There is much worrying and gnashing of teeth at today’s election. I am tired of the daily solicitations for money from my liberal allies—it seems that once you have given to one political person or cause the money seekers from that edge of politics find you and torment you with requests for more. I am sure my conservative friends get the same treatment. Yet, the amounts of money raised by all sides in the current election cycle means that it works, no matter how offensive many of us at our far ends of the money-raising lines find it.Read Rich’s Post →
Category: Chuck Sams
Good news and Bad News in Indian Country
Friends texted and emailed me this yesterday to tell me that Mary Peltola, a Yup’ik
Alaskan Native, had won election in her state for the short remainder of a congressional term. She’ll run again for a full term in the fall. Even the short term marks a win for the Democrats, for women, and for Natives. And I will add her name to the celebratory list of Native achievements and achievers that I seem to be assembling—Chuck Sams, head of the National Park Service; Jaime Pinkham at the Defense Department; Shelly Lowe at the National Endowment for the Humanities; Marilynn Malerba, Treasurer of the United States; and Deb Haaland, Secretary of the Interior.Read Rich’s Post →
It’s in the—Native—water
I was in Portland a couple of weeks ago for a mini family reunion. My brother lives in Portland now, and my sister drove up from Sacramento. We were celebrating a granddaughter/niece going to Japan on a student exchange, and other, younger, grandchildren just for being who they are.
My siblings are all retired, but I am still working. Having worked in non-profits most of my life, with a 12-year hiatus running a bookstore that didn’t bring much profit, I work because I have to. But I also work because I want to, because I learn something new every day, and because my work with Native Americans is amazingly rewarding.Read Rich’s Post →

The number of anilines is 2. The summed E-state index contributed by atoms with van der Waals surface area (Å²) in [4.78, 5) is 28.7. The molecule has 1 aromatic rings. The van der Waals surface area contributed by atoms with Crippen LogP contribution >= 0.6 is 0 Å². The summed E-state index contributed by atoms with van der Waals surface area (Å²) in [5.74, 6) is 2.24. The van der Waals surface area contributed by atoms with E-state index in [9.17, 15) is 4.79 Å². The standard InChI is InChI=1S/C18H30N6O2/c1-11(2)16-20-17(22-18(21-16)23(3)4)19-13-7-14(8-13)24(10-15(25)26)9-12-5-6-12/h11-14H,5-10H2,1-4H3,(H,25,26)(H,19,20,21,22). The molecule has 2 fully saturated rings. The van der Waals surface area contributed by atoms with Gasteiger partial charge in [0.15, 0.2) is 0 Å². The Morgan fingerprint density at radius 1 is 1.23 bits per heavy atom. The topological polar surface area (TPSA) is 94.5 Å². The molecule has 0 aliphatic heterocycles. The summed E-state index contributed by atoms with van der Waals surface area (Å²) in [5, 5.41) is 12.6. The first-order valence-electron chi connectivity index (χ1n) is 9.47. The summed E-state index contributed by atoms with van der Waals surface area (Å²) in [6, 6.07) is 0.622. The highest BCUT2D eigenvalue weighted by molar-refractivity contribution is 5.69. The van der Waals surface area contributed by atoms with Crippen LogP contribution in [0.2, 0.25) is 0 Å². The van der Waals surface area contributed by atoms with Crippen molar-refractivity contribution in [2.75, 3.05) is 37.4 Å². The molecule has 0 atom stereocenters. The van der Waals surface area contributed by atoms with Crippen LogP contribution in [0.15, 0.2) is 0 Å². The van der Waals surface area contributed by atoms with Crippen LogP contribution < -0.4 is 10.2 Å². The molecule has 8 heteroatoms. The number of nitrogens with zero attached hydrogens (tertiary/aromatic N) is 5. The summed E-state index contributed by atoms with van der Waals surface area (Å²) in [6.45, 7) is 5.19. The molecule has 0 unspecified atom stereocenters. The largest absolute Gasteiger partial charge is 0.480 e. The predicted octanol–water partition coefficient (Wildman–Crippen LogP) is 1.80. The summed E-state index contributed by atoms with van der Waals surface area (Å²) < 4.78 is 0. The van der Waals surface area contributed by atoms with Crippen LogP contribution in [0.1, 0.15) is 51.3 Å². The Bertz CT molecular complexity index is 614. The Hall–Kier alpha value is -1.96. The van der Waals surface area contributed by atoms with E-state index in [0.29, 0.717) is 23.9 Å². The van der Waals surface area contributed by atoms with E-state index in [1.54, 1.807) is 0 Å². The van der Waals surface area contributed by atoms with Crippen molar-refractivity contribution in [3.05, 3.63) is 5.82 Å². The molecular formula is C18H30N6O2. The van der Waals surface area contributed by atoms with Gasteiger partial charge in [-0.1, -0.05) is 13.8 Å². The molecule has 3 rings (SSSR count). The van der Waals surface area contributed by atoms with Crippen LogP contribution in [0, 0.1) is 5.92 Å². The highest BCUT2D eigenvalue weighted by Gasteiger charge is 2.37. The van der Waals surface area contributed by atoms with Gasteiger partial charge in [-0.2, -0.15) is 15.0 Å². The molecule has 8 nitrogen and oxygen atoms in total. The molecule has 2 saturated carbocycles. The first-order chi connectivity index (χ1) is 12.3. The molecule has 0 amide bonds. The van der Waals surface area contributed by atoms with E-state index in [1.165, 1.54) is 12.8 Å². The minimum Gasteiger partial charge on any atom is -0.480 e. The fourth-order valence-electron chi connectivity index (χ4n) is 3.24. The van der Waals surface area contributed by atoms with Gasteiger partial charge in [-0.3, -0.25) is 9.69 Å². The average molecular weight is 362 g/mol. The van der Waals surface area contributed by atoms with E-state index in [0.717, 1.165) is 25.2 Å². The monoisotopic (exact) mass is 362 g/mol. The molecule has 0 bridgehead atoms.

Biden gets it right (With help from Deb Haaland)!
In today’s paper I read that President Biden reversed Trump yet again, effectively returning to a 2014 policy that forbade the use of antipersonnel landmines in all but the defense of South Korea. It seems that a lot of what Biden does reverses previous government policy. And nowhere as much—or as effectively—as with Indian affairs, where the reversals overturn decades and even centuries of American government policies.Read Rich’s Post →
Help from the Natives
It’s a heavy job to give to Indians—and I use “Indians” here in deference to older tribal people who still use that term comfortably—but I don’t know who else we turn to. Young white men are killing African-Americans and Asian-Americans. Young Blacks are killing each other on the streets, and I don’t know about today but know that in the past Latino and Asian gangs also killed their own.Read Rich’s Post →
It’s the Land!
This weekend “media tycoon” Byron Allen told a TV audience that he now owned the Weather Channel and intended to bid on the Denver Broncos. While the NFL is in a dispute over the lack of Black coaches in the league, Allen intends to be the first African-American owner of an NFL team. NFL rosters have, of course, long been filled with African-American players. The league is more than 60 % Black, but coaches are few, and owners none.
In another, quieter announcement this week, President Joe Biden nominated Harvard University Native American Program Executive Director Shelly C. Lowe to serve as the 12th chair of the National Endowment for the Humanities. Lowe is a citizen of the Navajo Nation and grew up on an Arizona reservation. The National Endowment for the Humanities is our national institution that celebrates “culture.”Read Rich’s Post →
Indians and Pandemics
Chuck Sams is the incident commander for coronavirus response on the Umatilla Reservation. He recently told Oregon Public Radio’s “Think Out Loud” that
“The tribes [Umatilla, Cayuse, Walla Walla] have faced pandemic before; our last one ended in around 1860, but that cost us nearly 90% of our tribal membership — lost to the measles between 1780 and 1860. That memory still lives on in many of us.”Read Rich’s Post →